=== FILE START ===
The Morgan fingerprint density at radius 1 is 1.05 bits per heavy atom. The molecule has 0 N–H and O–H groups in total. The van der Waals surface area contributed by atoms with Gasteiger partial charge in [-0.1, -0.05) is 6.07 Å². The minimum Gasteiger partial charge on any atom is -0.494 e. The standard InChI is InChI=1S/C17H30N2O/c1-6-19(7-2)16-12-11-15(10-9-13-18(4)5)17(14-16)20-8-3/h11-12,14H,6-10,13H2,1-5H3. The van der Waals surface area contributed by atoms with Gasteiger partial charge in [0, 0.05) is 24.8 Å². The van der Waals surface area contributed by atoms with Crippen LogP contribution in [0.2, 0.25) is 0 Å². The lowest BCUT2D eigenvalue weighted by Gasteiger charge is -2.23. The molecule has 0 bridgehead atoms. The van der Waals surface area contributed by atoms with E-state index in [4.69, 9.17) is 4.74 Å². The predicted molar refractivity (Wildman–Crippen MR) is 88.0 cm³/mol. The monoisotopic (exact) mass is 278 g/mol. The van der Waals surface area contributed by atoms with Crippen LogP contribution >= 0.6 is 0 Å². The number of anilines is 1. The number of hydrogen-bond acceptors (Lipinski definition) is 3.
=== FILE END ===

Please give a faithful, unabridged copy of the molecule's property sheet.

The Morgan fingerprint density at radius 1 is 1.05 bits per heavy atom. The molecule has 0 N–H and O–H groups in total. The van der Waals surface area contributed by atoms with Gasteiger partial charge in [-0.1, -0.05) is 6.07 Å². The minimum Gasteiger partial charge on any atom is -0.494 e. The standard InChI is InChI=1S/C17H30N2O/c1-6-19(7-2)16-12-11-15(10-9-13-18(4)5)17(14-16)20-8-3/h11-12,14H,6-10,13H2,1-5H3. The van der Waals surface area contributed by atoms with Gasteiger partial charge in [0, 0.05) is 24.8 Å². The van der Waals surface area contributed by atoms with Crippen LogP contribution in [0.2, 0.25) is 0 Å². The lowest BCUT2D eigenvalue weighted by Gasteiger charge is -2.23. The molecule has 0 bridgehead atoms. The van der Waals surface area contributed by atoms with E-state index in [4.69, 9.17) is 4.74 Å². The predicted molar refractivity (Wildman–Crippen MR) is 88.0 cm³/mol. The monoisotopic (exact) mass is 278 g/mol. The van der Waals surface area contributed by atoms with Crippen LogP contribution >= 0.6 is 0 Å². The number of anilines is 1. The number of hydrogen-bond acceptors (Lipinski definition) is 3.